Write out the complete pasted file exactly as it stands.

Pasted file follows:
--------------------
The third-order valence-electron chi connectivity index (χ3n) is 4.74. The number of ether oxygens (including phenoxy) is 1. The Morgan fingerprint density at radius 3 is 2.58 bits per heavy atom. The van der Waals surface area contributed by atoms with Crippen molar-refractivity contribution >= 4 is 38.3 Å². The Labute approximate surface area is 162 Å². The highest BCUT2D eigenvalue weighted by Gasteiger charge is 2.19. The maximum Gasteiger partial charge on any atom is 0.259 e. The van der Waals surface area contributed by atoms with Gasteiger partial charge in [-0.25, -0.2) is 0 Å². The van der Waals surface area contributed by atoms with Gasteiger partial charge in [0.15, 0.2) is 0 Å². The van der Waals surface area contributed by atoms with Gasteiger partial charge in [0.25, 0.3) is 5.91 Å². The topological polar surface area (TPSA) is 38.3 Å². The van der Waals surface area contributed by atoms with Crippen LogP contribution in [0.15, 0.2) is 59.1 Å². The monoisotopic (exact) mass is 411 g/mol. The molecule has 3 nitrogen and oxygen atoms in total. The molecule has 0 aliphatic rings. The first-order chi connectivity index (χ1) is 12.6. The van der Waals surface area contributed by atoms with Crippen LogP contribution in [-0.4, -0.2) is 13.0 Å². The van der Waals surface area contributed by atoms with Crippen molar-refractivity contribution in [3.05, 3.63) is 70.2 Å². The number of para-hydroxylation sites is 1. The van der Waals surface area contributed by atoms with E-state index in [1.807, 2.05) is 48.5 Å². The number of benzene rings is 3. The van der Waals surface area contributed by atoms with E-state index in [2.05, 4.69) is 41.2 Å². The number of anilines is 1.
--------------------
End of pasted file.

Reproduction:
The third-order valence-electron chi connectivity index (χ3n) is 4.74. The number of ether oxygens (including phenoxy) is 1. The Morgan fingerprint density at radius 3 is 2.58 bits per heavy atom. The van der Waals surface area contributed by atoms with Crippen molar-refractivity contribution >= 4 is 38.3 Å². The Labute approximate surface area is 162 Å². The highest BCUT2D eigenvalue weighted by Gasteiger charge is 2.19. The maximum Gasteiger partial charge on any atom is 0.259 e. The van der Waals surface area contributed by atoms with Gasteiger partial charge in [-0.25, -0.2) is 0 Å². The van der Waals surface area contributed by atoms with Gasteiger partial charge in [0.15, 0.2) is 0 Å². The van der Waals surface area contributed by atoms with Gasteiger partial charge in [0.25, 0.3) is 5.91 Å². The topological polar surface area (TPSA) is 38.3 Å². The van der Waals surface area contributed by atoms with Crippen LogP contribution in [0.15, 0.2) is 59.1 Å². The monoisotopic (exact) mass is 411 g/mol. The molecule has 3 nitrogen and oxygen atoms in total. The molecule has 0 aliphatic rings. The first-order chi connectivity index (χ1) is 12.6. The van der Waals surface area contributed by atoms with Crippen LogP contribution in [-0.4, -0.2) is 13.0 Å². The van der Waals surface area contributed by atoms with Crippen molar-refractivity contribution in [3.05, 3.63) is 70.2 Å². The number of para-hydroxylation sites is 1. The van der Waals surface area contributed by atoms with E-state index in [1.807, 2.05) is 48.5 Å². The number of benzene rings is 3. The van der Waals surface area contributed by atoms with E-state index in [2.05, 4.69) is 41.2 Å². The number of anilines is 1.